August 29, 2001 – Toshiba America Electronic Components, Inc. (TAEC) today announced that its fast access embedded dynamic random access memory (FADRAM) core with an access time of 12-nanoseconds (ns) and a typical latency of 1 clock cycle has been silicon validated for use with the company’s TC260 technology library for application specific integrated circuits (ASICs). The access time was measured using a 4Mb core; smaller cores can produce faster access times.
TAEC also announced availability of five new high-speed SerDes (Serializer/Deserializer) input/output (I/O) macros, production-proven MIPS RISC 64-bit and 32-bit processor cores and the ARM9 46E-S processor core.
The company said its FADRAM core is ideal for power-sensitive, high-speed networking and data-communications applications that otherwise would rely upon embedded static random access memory (SRAM), which can consume four times the silicon territory and much greater power.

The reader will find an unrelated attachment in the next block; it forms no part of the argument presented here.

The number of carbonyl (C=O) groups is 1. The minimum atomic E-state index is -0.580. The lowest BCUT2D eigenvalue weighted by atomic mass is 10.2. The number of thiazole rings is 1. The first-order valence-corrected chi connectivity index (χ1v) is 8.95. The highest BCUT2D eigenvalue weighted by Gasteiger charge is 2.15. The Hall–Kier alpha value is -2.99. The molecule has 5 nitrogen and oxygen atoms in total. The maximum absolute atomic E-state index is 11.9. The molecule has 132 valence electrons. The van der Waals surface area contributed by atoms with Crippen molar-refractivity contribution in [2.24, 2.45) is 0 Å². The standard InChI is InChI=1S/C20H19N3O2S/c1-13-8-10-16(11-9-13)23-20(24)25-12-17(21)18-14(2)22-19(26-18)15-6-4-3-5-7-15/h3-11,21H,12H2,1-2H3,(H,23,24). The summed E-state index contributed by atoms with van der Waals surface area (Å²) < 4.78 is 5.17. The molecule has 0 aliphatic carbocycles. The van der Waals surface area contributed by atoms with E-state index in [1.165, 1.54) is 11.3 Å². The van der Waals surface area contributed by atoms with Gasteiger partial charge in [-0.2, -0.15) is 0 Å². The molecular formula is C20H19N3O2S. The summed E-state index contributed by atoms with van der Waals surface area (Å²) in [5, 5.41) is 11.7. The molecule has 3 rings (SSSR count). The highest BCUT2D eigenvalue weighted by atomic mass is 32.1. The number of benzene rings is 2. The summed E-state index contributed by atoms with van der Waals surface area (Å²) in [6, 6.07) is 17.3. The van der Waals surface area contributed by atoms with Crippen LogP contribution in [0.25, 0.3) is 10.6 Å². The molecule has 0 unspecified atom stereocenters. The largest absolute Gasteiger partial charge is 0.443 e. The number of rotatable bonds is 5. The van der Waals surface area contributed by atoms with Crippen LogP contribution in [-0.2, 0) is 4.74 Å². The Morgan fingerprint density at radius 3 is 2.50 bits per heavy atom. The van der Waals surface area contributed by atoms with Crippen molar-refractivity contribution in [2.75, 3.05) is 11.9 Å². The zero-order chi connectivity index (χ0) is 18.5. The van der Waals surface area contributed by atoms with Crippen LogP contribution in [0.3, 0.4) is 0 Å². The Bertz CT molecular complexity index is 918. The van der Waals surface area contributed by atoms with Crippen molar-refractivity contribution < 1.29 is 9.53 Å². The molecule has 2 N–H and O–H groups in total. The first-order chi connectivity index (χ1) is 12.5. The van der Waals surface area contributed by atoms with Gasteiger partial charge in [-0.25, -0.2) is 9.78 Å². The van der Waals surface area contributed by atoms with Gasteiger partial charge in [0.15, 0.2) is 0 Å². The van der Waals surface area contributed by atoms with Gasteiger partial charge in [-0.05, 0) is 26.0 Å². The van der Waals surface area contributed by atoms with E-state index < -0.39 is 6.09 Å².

“ASIC designers who design chips for such applications as high-speed packet-processing can now increase on-chip fast-access memory yet still stay below their power budgets by using Toshiba’s FADRAM instead of SRAM cores,” said Peter Richmond, business development director, system IC business unit. “Our 3.125 gigabits/second (Gb/s) SerDes I/O macros also reduce power and pin count in chip-to-chip and backplane interfaces.” There are three SerDes macros for asynchronous I/O and two for synchronous I/O, including one for direct optical interface that supports SONET applications.
The TC260 product family is based upon Toshiba’s 0.18-micron (0.14-micron drawn gate) CMOS process, which enables the fabrication of very dense, high-performance embedded DRAM without compromising the performance of on-chip logic. TAEC also offers a TC280 0.13-micron (0.11-micron drawn gate) technology.